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Federal prosecutors issue another round of felony charges against LRGP drug gang members

Police and federal prosecutors have hammered them with one crackdown after another, but a city narcotics gang called the LRGP Crew keeps resurfacing with new leadership.

For the third time since early 2012, members of the FBI-led Safe Streets Task Force on Friday launched an attack on members and associates of the violent gang that allegedly controls crack cocaine trafficking in the neighborhoods near the Broadway Market.

The LRGP Crew takes its initials from Lombard Street, Rother Avenue, Gibson Street and Playter Street, four East Side streets where the gang’s influence is especially strong.

Federal prosecutors filed felony charges of drug possession with intent to distribute against 12 people allegedly associated with the LRGP drug gang, which U.S. Attorney William J. Hochul Jr. described as a “particularly notorious” city narcotics crew.

The gang, which has been operating on the East Side since at least 2011, has been involved in “evil and violence … including murder,” Hochul said during a Friday news conference on Broadway, a few blocks from the popular ethnic food market.

Friday’s arrests were part of an ongoing federal crackdown on city gang activity that was described as “very effective” by Buffalo Police Commissioner Daniel Derenda.

“Bill Hochul and the federal people have been very helpful. They’ve taken more than 200 gang members off the streets since 2010,” Derenda said. “It has been making a difference. Violent crime in most categories is down in the city.”

The commissioner did not cite specific statistics, and efforts by The Buffalo News to get violent crime statistics from a police spokesman were unsuccessful Friday afternoon.

Derenda lauded the efforts of Hochul, thanking the federal prosecutor and the FBI for concentrating their efforts on gang violence in Buffalo since Hochul took office in 2010. According to a map displayed at Friday’s news conference, members and associates of 14 different street gangs have been federally prosecuted in recent years.

Gangs listed include the LRGP Crew, the Tenth Street Gang, Seventh Street Gang, Latin Kings, Cheko’s Crew, Fruitbelt Crew, Bailey Boys, Camp Street Crew, Loiza Boys, Perry Crew, Project Boys, Rounds Crew, the Theresa Anderson Crew, and the Schuele Boys.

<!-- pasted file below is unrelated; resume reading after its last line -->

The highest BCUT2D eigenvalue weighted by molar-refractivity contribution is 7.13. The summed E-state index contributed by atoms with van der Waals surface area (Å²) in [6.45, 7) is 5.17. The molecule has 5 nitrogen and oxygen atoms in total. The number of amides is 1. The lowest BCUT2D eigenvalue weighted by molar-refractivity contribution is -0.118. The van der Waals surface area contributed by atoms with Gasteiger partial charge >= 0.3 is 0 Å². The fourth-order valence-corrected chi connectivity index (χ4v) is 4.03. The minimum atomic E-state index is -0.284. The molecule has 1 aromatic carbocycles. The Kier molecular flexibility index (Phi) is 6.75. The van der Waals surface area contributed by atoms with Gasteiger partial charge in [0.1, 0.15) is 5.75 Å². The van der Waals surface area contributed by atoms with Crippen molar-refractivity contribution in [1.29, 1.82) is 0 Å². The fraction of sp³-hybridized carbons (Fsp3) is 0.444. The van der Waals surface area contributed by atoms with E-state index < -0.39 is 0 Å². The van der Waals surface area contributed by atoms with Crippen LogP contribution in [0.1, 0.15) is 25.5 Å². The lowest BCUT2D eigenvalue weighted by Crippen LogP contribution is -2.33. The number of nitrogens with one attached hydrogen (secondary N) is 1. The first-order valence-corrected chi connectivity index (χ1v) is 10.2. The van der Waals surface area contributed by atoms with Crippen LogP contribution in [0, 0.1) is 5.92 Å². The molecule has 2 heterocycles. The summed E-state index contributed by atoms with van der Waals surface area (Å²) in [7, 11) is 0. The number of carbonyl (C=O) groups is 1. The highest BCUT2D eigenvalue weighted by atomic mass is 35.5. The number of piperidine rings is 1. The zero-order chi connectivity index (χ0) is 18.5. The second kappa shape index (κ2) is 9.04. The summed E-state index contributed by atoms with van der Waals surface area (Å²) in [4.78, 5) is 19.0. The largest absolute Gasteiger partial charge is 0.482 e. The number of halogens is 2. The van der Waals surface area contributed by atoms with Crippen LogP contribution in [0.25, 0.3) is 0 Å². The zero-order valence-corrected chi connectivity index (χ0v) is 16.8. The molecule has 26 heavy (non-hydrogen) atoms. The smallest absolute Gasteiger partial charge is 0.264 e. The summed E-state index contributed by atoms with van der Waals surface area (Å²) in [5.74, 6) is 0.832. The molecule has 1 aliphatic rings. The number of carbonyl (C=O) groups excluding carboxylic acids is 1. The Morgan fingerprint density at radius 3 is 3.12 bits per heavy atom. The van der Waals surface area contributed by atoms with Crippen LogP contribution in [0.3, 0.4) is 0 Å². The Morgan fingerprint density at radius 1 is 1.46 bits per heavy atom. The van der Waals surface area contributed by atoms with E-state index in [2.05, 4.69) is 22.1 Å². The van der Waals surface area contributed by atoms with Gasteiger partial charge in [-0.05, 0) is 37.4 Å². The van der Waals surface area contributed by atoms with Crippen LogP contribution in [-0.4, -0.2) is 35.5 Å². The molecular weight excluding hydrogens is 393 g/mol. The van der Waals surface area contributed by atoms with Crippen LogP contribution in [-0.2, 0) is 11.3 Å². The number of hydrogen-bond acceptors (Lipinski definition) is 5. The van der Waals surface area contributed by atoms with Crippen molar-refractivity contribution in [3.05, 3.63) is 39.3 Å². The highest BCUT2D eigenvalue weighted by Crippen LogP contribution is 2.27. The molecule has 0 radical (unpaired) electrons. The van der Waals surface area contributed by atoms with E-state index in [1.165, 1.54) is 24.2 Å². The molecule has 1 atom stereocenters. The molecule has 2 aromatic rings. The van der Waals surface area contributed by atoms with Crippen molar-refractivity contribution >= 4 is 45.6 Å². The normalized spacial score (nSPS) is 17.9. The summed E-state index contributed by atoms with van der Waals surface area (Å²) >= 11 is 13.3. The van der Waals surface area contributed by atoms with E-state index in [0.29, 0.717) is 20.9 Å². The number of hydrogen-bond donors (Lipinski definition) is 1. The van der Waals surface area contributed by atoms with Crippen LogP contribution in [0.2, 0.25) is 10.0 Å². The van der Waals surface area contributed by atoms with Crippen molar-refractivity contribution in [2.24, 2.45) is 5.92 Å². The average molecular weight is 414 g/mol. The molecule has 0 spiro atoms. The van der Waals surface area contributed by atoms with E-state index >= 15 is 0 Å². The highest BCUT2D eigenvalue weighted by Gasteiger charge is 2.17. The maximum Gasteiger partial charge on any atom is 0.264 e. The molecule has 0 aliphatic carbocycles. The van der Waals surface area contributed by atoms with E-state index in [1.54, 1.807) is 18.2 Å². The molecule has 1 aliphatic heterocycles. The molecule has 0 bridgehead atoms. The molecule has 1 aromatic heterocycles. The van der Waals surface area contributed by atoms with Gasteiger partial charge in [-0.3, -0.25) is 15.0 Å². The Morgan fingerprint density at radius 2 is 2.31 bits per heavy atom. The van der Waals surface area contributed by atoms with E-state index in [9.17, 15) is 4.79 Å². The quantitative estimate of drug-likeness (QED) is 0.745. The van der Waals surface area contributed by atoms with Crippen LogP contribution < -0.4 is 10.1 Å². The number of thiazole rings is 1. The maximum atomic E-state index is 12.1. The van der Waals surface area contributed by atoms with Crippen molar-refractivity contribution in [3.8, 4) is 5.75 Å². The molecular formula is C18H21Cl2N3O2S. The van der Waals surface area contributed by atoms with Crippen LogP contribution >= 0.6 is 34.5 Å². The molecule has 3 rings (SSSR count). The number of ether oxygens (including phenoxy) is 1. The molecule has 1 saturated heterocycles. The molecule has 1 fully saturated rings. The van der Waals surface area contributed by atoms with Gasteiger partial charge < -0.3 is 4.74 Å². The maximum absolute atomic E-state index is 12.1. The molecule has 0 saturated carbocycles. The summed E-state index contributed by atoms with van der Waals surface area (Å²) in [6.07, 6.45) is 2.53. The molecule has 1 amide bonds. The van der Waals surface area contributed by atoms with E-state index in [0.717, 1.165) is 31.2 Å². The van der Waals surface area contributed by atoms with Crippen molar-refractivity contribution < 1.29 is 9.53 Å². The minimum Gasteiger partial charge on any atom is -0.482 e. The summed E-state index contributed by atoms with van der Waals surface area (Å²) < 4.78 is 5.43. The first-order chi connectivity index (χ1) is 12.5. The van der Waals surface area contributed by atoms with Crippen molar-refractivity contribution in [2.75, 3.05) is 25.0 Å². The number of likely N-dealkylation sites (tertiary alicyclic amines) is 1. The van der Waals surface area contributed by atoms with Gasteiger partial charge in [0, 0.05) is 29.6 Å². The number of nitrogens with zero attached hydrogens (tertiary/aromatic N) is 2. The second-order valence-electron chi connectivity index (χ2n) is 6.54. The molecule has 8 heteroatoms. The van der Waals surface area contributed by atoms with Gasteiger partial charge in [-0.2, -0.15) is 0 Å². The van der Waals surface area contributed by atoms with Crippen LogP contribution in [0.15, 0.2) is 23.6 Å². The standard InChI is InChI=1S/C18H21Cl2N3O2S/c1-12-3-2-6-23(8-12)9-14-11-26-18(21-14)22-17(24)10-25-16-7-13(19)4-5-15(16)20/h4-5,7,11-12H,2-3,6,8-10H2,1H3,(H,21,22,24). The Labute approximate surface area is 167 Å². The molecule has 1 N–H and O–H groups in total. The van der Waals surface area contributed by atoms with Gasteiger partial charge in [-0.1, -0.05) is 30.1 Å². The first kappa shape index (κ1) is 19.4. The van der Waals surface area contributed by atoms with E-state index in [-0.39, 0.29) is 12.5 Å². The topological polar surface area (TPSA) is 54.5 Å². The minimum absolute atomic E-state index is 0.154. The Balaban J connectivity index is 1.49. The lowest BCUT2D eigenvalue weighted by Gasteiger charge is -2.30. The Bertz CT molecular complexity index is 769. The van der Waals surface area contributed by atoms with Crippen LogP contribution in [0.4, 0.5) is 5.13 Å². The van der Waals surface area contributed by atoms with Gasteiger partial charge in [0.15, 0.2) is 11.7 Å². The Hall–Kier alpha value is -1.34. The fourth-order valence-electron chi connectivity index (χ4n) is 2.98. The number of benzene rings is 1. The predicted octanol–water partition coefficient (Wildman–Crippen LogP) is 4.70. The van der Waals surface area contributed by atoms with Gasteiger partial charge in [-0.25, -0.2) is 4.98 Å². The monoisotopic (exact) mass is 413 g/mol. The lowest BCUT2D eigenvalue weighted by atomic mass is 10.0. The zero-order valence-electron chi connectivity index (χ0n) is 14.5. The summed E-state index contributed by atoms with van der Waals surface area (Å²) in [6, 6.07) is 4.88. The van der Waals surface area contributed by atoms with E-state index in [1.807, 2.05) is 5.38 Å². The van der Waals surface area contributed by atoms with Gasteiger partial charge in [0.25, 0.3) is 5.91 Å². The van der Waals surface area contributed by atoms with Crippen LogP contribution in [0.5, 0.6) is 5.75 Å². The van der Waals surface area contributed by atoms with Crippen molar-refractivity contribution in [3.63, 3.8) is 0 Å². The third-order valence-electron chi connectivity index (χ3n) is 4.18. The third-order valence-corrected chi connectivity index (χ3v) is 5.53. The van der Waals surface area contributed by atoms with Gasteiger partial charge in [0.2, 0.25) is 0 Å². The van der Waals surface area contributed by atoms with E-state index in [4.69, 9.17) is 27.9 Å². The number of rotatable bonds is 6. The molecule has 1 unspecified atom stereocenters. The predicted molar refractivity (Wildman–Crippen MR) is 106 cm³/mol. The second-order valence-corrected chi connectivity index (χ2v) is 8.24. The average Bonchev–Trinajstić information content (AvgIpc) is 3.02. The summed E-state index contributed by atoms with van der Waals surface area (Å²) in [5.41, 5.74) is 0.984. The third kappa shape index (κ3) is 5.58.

“Most of the arrests have involved these gangs,” Derenda said. “More than 50 arrests were of the Tenth Street Gang alone.”

FBI agents said Friday’s arrests targeted the LRGP Crew.

“I grew up on Lombard Street, and it is a different place from when I grew up there,” said Derenda, whose officers worked on the investigation with members of the FBI, State Police and Erie County Sheriff’s Office.

FBI agents identified Nathaniel “Stretch” Myers as the lead defendant among the 12 people who were charged Friday. Hochul said the defendants face felony drug conspiracy charges.

This is not the first time authorities have tried to stop the LRGP crew, said Holly Hubert, assistant special agent in charge of the Buffalo FBI office. In January 2012, charges were filed against 20 alleged LRGP members and associates. Five months later, charges were filed against 20 more alleged members and associates.

“After all those arrests, we learned that the gang had reconstituted itself,” Hubert said.

According to Hochul, one of the defendants arrested on Friday – whom he identified as Erika Gray – was also arrested in 2012.

“She was arrested with the previous group. She was released on bail and was on supervised release when we learned that she had become involved with narcotics again … so we charged her again.”

The other defendants charged Friday were identified as Anthony Newbern, Augustus Kidd, Brandon Miller, Damien Carmichael, Judy Berry, Ka’ron McDuffie, Marcus Edwards, Matthew Johnson, Vaughn Owens and Willielee Jernigan. Ages and addresses were not released. Newbern and Owens were still at large late Friday, authorities said.

In addition to the drug possession charge, Myers, Carmichael and Johnson are accused of maintaining a house on Houghton Avenue for the purpose of “manufacturing, distributing and using crack cocaine,” Hochul’s office said.

If Friday’s round of arrests does not put the gang out of business, there will be more investigations and more arrests, Hochul said. “Even when we arrest 12 people, or 20, we don’t go away,” he said.